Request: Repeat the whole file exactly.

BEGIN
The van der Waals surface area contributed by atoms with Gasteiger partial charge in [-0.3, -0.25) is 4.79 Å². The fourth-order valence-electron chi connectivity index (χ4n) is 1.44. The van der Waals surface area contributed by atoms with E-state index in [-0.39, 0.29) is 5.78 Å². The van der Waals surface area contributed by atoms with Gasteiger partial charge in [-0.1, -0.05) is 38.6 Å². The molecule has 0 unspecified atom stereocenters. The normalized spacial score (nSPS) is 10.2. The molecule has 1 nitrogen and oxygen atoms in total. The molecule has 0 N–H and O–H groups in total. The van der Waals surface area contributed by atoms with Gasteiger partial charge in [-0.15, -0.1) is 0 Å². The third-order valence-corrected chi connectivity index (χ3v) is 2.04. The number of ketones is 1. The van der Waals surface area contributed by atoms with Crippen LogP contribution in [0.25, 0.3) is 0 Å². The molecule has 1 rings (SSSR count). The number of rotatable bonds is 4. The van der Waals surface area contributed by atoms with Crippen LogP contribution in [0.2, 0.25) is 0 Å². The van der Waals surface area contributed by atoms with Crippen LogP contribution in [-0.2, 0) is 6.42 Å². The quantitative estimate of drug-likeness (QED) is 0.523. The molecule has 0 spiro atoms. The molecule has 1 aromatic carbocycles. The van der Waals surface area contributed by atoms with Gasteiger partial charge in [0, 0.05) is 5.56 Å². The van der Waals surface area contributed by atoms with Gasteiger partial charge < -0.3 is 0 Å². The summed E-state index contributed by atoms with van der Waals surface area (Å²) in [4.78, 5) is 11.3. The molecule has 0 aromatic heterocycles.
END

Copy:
The van der Waals surface area contributed by atoms with Gasteiger partial charge in [-0.3, -0.25) is 4.79 Å². The fourth-order valence-electron chi connectivity index (χ4n) is 1.44. The van der Waals surface area contributed by atoms with E-state index in [-0.39, 0.29) is 5.78 Å². The van der Waals surface area contributed by atoms with Gasteiger partial charge in [-0.1, -0.05) is 38.6 Å². The molecule has 0 unspecified atom stereocenters. The normalized spacial score (nSPS) is 10.2. The molecule has 1 nitrogen and oxygen atoms in total. The molecule has 0 N–H and O–H groups in total. The van der Waals surface area contributed by atoms with Gasteiger partial charge in [-0.15, -0.1) is 0 Å². The third-order valence-corrected chi connectivity index (χ3v) is 2.04. The number of ketones is 1. The van der Waals surface area contributed by atoms with Crippen LogP contribution in [0.25, 0.3) is 0 Å². The molecule has 1 rings (SSSR count). The number of rotatable bonds is 4. The van der Waals surface area contributed by atoms with Crippen LogP contribution in [0.2, 0.25) is 0 Å². The van der Waals surface area contributed by atoms with Crippen LogP contribution in [-0.2, 0) is 6.42 Å². The quantitative estimate of drug-likeness (QED) is 0.523. The molecule has 0 spiro atoms. The molecule has 1 aromatic carbocycles. The van der Waals surface area contributed by atoms with Gasteiger partial charge in [0, 0.05) is 5.56 Å². The van der Waals surface area contributed by atoms with Gasteiger partial charge < -0.3 is 0 Å². The summed E-state index contributed by atoms with van der Waals surface area (Å²) in [4.78, 5) is 11.3. The molecule has 0 aromatic heterocycles.